Sanchez is not nearly as well-known as Cisneros, he's not what you'd call a natural politician, nor does he have Cisneros' star quality. But Sanchez moves comfortably in political circles and has crossover Anglo appeal. That's apparently good enough for the Democrats, who see Sanchez as someone who could breathe new life into the hobbled party, pull in the bulk of the estimated 40% Latino vote in the state, and win the undecideds, too. The 1998 election confirmed that the Democrats will live or die by the Hispanic vote. Two years ago, only about 26% of the state's 1.7 million registered Latino voters cast ballots, and the rest stayed home -- and all six statewide Democratic candidates fizzled out on election night. Moreover, Republicans received a larger percentage of the Hispanic vote than they had in the past, in part because the Bush campaign spent more on the Hispanic vote than Mauro spent on his entire campaign. "If you say a million, I want you to spend two million. If you say two million, I want you to spend four million on the media," Bush told San Antonio political consultant Lionel Sosa.

He wouldn't have that naïve business syndrome that a lot of businessmen and women have when they move into politics … Bill Clements and Claytie Williams come to mind.<br>  	    -- Ben Barnes
"He wouldn't have that naïve business syndrome that a lot of businessmen and women have when they move into politics … Bill Clements and Claytie Williams come to mind."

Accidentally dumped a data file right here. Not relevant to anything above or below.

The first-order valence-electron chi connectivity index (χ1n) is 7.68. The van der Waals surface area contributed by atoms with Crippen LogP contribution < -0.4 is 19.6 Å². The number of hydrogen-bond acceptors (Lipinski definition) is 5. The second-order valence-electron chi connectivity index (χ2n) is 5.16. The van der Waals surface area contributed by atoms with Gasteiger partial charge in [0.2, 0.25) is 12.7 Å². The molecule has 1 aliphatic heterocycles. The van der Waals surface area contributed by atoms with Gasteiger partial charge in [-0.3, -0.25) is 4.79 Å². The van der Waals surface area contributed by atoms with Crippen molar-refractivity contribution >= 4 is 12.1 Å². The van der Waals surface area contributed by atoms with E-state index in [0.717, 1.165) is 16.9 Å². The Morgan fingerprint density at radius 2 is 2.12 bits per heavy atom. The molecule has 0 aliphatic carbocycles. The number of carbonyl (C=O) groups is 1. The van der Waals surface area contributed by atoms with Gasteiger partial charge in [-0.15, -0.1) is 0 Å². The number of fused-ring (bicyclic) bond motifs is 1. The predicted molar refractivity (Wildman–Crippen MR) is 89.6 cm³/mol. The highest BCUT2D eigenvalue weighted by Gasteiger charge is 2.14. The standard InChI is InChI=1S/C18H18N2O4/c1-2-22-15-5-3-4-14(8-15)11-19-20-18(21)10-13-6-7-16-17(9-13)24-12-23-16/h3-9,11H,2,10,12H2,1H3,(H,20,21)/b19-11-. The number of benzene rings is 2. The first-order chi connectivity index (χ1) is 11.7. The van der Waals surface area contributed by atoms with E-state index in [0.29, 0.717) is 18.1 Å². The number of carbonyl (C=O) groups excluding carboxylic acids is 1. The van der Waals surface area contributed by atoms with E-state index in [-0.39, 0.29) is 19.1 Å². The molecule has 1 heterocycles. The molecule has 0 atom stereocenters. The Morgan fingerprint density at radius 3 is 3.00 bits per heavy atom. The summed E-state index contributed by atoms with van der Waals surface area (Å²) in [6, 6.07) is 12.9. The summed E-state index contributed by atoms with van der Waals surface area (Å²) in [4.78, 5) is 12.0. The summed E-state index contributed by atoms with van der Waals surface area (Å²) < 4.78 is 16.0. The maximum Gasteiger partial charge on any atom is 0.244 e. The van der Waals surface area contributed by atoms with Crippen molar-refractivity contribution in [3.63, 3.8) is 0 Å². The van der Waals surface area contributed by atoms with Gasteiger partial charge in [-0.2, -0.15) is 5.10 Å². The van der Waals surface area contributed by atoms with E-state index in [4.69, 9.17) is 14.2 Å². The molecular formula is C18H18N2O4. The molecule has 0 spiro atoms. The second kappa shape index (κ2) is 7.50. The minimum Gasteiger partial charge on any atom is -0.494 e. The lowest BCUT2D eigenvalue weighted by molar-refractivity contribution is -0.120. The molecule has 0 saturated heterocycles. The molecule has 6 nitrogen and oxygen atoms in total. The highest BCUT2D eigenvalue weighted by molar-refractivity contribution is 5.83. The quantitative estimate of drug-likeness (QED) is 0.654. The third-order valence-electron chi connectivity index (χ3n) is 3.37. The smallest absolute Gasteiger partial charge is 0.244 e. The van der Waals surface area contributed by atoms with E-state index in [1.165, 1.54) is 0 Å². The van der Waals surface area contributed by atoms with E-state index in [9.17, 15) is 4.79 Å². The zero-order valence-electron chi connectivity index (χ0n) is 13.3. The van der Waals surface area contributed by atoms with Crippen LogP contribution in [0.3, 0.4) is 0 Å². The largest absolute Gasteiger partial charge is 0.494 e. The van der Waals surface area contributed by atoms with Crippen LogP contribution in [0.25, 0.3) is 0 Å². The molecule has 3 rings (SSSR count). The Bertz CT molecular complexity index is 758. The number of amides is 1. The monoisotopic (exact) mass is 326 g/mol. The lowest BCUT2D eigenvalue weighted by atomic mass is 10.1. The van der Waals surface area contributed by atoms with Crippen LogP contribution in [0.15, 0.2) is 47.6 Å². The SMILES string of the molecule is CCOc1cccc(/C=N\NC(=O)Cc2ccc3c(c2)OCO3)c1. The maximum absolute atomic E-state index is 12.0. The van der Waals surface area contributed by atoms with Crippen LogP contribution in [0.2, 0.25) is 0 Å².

-- Ben Barnes (Photo By Jana Birchum)

Absent Bush, it's unlikely that Republicans will invest that much money on Hispanic voters in the next election, and with Sanchez on the ticket in 2002, Democrats would have a great shot at avenging their '98 humiliation. "I think he's going to do it," says former state comptroller John Sharp, who narrowly lost the lieutenant governor's race to Rick Perry two years ago. "I think Tony will appeal to a whole bunch of different types of voters, and he would obviously appeal to Hispanics." That broad appeal would benefit Sharp, who is himself itching to get back into state government. The most likely scenario has Sharp running again for lieutenant governor. As a popular Democrat who has served in the House, Senate, and as comptroller, he would be a formidable candidate against any GOP opponent. Sharp, currently an executive at the Austin office of Ryan & Co., a Dallas-based accounting firm, is expected to send out his first fundraising letter this month. (Republican Senators Bill Ratliff and David Sibley are possibilities, as is current Comptroller Carole Keeton Rylander -- or even Land Commissioner David Dewhurst.). As Sharp sees it, Sanchez's broad appeal to voters, the enthusiasm he would generate among the Hispanic base, and the money he would bring and attract to a race would make it much more difficult for right-wing millionaire James Leininger to write a huge check and turn an election at the last minute. It is widely believed that the $1.1 million loan Leininger provided Rick Perry in the closing days of the 1998 election defeated Sharp and made Perry lieutenant governor.

Among Democrats, Sanchez's appeal extends beyond Sharp. For years, Democratic candidates ran behind the money of another well-funded candidate from the border -- former senator Lloyd Bentsen, whose long coattails and big bank account helped Jim Mattox, Ann Richards, Garry Mauro, and Jim Hightower win statewide elections before Richards ran for governor. For a party out of power and low on money, Sanchez is the best top-of-the-ticket candidate available and ready to run.


Getting Personal